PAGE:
Frontier Medicine at Fort Davis and Other Army Posts: True Stories of Unglamorous Maladies

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In the nineteenth century, when dying young was a fact of life, a routine bout of diarrhea could be fatal. No one had heard of viruses or bacteria, but they killed more soldiers on the frontier than hostile raiding parties. Discover how an industrious laundress could earn more than a private, how a female army surgeon won the Medal of Honor and how a garrison illegally hanged a local bartender. Baseball injuries were considered to have happened “in the line of duty” and twice resulted in amputations at Fort Davis. From a headless burial to cocaine toothache drops, historian Donna Gerstle Smith proves that the true stories hidden in the Wild West’s medical records are a match for its tallest tales.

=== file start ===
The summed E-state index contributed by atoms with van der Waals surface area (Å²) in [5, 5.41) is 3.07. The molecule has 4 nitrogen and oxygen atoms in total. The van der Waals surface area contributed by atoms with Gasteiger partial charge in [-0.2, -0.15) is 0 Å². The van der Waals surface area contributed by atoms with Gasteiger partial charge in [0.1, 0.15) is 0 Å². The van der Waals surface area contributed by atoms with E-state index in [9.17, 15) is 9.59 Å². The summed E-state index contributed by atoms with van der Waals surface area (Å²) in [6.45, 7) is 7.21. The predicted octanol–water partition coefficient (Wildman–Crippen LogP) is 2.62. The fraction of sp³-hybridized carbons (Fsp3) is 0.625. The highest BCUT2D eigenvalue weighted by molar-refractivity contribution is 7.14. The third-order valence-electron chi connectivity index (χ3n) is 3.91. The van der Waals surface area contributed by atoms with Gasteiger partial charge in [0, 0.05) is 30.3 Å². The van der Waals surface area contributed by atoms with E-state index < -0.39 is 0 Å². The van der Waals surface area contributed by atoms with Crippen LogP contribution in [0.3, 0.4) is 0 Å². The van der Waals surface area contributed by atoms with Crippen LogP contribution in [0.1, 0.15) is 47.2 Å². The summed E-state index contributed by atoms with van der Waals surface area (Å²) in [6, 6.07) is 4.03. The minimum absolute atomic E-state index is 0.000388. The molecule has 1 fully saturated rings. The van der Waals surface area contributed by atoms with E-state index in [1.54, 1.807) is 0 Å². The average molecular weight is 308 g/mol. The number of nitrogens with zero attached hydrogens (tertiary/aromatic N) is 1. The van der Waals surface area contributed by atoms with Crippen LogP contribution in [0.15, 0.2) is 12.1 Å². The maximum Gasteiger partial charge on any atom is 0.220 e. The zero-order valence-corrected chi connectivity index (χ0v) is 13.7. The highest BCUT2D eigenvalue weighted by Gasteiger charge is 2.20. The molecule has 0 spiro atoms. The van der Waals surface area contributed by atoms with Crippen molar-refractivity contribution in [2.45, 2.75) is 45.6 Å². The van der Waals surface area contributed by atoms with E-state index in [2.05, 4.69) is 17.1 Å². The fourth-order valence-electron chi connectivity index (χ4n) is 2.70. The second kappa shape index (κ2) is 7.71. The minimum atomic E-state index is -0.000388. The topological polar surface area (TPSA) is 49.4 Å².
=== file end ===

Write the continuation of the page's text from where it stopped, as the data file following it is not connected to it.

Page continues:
ISBN: 9781467152464
Format: Paperback
Publisher: The History Press
State: Texas
Images: 70
Pages: 192
Dimensions: 6 (w) x 9 (h)
Donna Gerstle Smith worked for the National Park Service for almost three decades as a park ranger and park historian. Her fascination with history began while researching for her master’s degree thesis on nineteenth-century medicine at frontier military posts. Inspired by reading old letters, journals, army medical records and other primary source materials, she found them to be priceless windows for looking into the past.
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